Before the night of July 5, the Triple S Food Mart looked about the same as every other storefront on North Foster Drive: aluminum siding and a bright yellow facade with red lettering declaring cold beer and liquor. Folks who live in the neighborhood frequent Triple S for a bottle of soda or a pack of cigarettes or just a friendly conversation.
At the front of the store, there now sits a massive pile of gifts, letters and mementos, everything from Wal-Mart-brand bouquets to slowly deflating balloons. There’s a poster with words scrawled across it: “My respects to Big Al the CD Man! Always with his smile!”
“Big Al the CD Man” was one of the store’s regulars, 37-year-old Alton Sterling. The posters and gifts sit near the spot where he lost his life. After his shooting by local police in the store’s parking lot and the subsequent national outcry over the incident, Triple S has been transformed into an unlikely civil rights landmark.
The memorial out front is a piece of art in itself, a growing sculpture. At its peak is a life-sized color photo of Sterling’s face, lifted up to about the towering height from which he might have smiled at you if he were still standing here in his usual spot.
To the right: a mural of Alton Sterling’s face on the front wall of Triple S. He’s still smiling—always with his smile—in the mural by local artist Jo Hines commissioned by The Walls Project. The convenience store wall was offered up by owner Abdullah Muflahi, and here Sterling has been painted with a gold halo around his head.
To the left: the broad white wall of the Denicola’s Furniture warehouse, which owners Michael Gatz and Amy Strother donated to the artistic cause, now emblazoned with another commissioned mural of a black man with his arms outstretched. Hundreds of names and messages in spray paint and permanent marker fill the space around it with condolences, poetry and calls for change.
“When we decided to join hands with the Walls Project [and] present this blank canvas to the public, I wasn’t sure what to expect. … It’s perfect because it’s full of raw emotion and sadness and hope,” Gatz says. “There’s nothing on this wall that’s ‘wrong’ or ‘inappropriate’—because it’s all real.”
It’s art that has brought the community together at Triple S. Shortly after Sterling’s shooting, LSU Museum of Art coordinator of school and community programs Lucy Perera began searching for a way to help local kids and teens work through their feelings on police violence, racism and unrest in their community. The idea she landed on: prayer flags handpainted by kids of the Neighborhood Arts Project, an effort in its fourth year led by Perera to bring art to inner city kids.
Some prayer flags are specific, with “Black Lives Matter” or Alton Sterling’s name painted on them, while others are more abstract, with hearts or blotches of color dabbed on by the youngest artists. While Perera says there’s still a long road to healing for many of these kids, the prayer flag project has opened up discussion and an outlet to process their feelings.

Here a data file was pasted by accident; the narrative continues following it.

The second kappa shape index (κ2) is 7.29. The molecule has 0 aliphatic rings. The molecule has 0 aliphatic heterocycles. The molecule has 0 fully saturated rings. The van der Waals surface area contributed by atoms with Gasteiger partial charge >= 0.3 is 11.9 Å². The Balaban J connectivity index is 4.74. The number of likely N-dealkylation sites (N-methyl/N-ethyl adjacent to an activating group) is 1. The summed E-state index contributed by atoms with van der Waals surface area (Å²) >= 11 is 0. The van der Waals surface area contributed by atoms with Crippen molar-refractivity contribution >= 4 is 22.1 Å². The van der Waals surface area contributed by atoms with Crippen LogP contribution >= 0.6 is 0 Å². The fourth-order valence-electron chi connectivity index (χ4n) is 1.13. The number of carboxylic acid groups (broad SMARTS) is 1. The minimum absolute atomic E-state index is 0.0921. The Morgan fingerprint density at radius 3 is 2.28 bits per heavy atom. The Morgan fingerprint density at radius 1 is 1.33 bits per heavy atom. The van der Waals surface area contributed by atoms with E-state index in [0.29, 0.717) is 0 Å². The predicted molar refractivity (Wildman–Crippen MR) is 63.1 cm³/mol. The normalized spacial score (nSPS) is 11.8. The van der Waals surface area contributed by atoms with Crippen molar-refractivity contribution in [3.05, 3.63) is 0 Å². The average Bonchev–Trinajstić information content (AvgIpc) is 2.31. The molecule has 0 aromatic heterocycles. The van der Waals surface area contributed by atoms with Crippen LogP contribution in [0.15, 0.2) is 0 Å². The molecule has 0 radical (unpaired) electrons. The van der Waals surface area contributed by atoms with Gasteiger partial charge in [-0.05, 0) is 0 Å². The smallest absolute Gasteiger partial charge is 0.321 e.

“There was one little kid around 8 or 9 that works with us down on South Boulevard. We had a long talk,” Perera says. “His sister was friends with Alton Sterling’s son, and he knew the story. And he said, ‘My dad has an unregistered gun. Does this mean my dad’s going to get shot?’ So we talked, and I hope that it allows him to see [this racial division] in a different light.”
There are people of all races, Perera explains, who are willing to help.
During a trip to Triple S to check on the prayer flags, Perera encountered an activist who helped her secure the flags with zip ties and thanked her for the project. He mentioned how much making flags could mean to children of the neighborhood around the store, so Perera returned days later with tables and a tent to invite nearby residents of all ages to make their own flags.
Saki Puckett, 18, lives just east of Triple S and has been working with the Neighborhood Arts Project since she was 15. She’s here now, under the tent in the convenience store parking lot, painting.
A black man in his 30s wearing a baseball cap with Sterling’s name written on it stands at the table painting a set of prayer flags that read “GOD DON’T SLEEP.” Around his wrist are a few pink flower-shaped barrettes clipped to a hair tie, and when asked if he has a daughter, he answers that he just loves doing his niece’s hair.
“This is my heart,” he says, pointing at the flags with his paintbrush. “If you don’t have love and God, what do you got?”
Behind him, another man steps back to take a cell phone picture of the group as they paint their prayer flags. When a white person tries to duck out of the photo out of courtesy, he waves her back in.
“Get back in there,” he says, laughing. “Everyone under this tent is family.”
This article was originally published in the August 2016 issue of 225 Magazine.